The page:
March 24th, 2005

breeden

(no subject)

Another quick little study, this one left rather pastel because, dangit, I just felt that way.

http://www.deviantart.com/deviation/16429149/

Also, I suspect that my art career may be crippled forever by the fact that my earliest aesthetic influences all had to happen in the 80s. Can naked mole rats in leg warmers be too far away?

Also, for some reason the phrase "The Muffin of Despair" has been kicking around my head. This would worry me if I wasn't used to this sort of thing by now.
breeden

(no subject)

Painting gnarled trees for a cover. Gnarled trees are one of the things that I developed a technique for early on, so I can do it pretty much on autopilot these days. And they're in mist! I can disconnect my brain completely! (I suppose this sounds a little unprofessional, but it's one of those things where my brain showing up would not significantly impact things. Sort of like throwing a pot--either your hindbrain knows what to do or it doesn't, and sitting there thinking "Okay...now pull up...and don't chokedontchokedontchokedontchoke..." is not gonna help.)

Back still hurts a bit. The inversion rack helped, it's nothing as bad as it was, more a dull constant ache. As people who have thrown their back out know, it's a weird sensation, it'll almost not hurt for a bit, and then you'll move a millimeter, or it'll just get bored, and everything suddenly seizes up and the world does a kind of breathless wobble-and-flop around you, and for a brief, bright moment there is nothing in the universe but you and the God of Back Pain. That's much worse. A low, perpetual ache is peanuts.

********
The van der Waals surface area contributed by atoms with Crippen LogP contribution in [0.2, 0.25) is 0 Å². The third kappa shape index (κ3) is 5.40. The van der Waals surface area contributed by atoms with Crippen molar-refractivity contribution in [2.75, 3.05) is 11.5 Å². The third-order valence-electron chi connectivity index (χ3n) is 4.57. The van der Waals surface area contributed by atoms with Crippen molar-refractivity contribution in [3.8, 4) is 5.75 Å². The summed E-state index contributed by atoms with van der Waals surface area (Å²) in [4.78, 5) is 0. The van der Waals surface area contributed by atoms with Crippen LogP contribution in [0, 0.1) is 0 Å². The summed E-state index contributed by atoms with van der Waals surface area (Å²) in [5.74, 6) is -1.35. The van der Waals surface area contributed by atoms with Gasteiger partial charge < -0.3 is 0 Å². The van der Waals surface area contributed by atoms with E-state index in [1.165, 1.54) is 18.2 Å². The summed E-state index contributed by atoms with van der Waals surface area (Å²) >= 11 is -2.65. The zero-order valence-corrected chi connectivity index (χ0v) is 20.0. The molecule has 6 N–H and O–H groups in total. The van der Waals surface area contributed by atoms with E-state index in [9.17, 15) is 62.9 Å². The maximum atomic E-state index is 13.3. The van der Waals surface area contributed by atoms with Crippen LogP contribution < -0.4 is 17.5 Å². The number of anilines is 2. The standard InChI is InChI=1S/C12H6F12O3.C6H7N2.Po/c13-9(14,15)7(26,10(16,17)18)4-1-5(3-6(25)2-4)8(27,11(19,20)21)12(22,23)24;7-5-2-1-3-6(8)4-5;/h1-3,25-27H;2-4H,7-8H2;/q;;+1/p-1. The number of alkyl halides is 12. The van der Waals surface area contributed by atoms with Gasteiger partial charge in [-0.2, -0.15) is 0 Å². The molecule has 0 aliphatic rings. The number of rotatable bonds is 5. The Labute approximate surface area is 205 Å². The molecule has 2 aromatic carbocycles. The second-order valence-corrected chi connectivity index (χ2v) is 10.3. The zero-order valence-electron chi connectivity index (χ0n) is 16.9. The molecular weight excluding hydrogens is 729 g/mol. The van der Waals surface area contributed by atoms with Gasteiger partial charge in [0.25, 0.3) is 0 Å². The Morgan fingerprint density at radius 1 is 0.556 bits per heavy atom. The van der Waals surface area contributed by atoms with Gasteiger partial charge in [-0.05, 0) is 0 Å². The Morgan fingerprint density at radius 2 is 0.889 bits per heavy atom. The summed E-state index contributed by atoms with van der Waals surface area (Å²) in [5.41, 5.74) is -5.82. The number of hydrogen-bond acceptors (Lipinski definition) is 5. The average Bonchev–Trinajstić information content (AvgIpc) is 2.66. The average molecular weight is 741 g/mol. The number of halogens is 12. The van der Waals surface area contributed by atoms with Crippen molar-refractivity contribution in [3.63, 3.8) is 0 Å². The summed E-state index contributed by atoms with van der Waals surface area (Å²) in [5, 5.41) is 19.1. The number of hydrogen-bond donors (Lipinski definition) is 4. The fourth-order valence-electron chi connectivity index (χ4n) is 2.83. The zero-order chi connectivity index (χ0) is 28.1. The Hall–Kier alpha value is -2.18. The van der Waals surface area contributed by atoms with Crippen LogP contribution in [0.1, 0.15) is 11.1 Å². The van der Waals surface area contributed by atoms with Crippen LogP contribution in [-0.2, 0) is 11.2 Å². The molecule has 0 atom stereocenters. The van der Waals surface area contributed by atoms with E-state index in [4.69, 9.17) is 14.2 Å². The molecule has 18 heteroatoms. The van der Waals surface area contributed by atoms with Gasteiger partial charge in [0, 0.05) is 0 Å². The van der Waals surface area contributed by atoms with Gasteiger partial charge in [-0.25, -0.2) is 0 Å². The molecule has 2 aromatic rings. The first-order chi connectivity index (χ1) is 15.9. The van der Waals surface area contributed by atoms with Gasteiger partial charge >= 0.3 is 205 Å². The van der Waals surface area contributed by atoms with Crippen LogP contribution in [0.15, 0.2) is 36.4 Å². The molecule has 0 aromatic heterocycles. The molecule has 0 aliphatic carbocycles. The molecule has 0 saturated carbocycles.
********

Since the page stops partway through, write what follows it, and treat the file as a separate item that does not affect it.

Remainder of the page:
Ordered some books off Amazon. Man. Michael Parkes collections are NOT cheap. The one I wanted started at $349. Used. Not. Gonna. Happen. The cheapest of the lot, and the one I went for, was $45. Oy. I can respect book collectors, certainly, they're not terribly distant kin to art collectors, but it was still a shocker to someone like me, who's usually waiting for the paperback to come out.
breeden

(no subject)

Yrrgh...had a helluva hypnogogic hallucination just now...

Hypnogogic hallucinations occur on the edge of sleep, to explain--they're the ones where you believe that you're awake, getting up, moving around, and so forth, but you're not. Sleep paralysis is keeping you from doing any of these things, but you're still trying to, and your brain, in a desperate effort to oblige, is feeding you the sensory input (often extremely vividly) of actually getting up and doing these things. They're supposedly more common when falling asleep than when waking up, but I tend to get them more on waking. Lots of the classic out of body experiences--including the ones with phrases like "but it was so real!" and "I knew I wasn't dreaming!" are actually classic hypnogogic hallucinations. Many people experience the sensation of floating while having them, and if you don't know what they are, it can be pretty woo-woo-riffic.

Hell, even knowing what they are, they're pretty neat.
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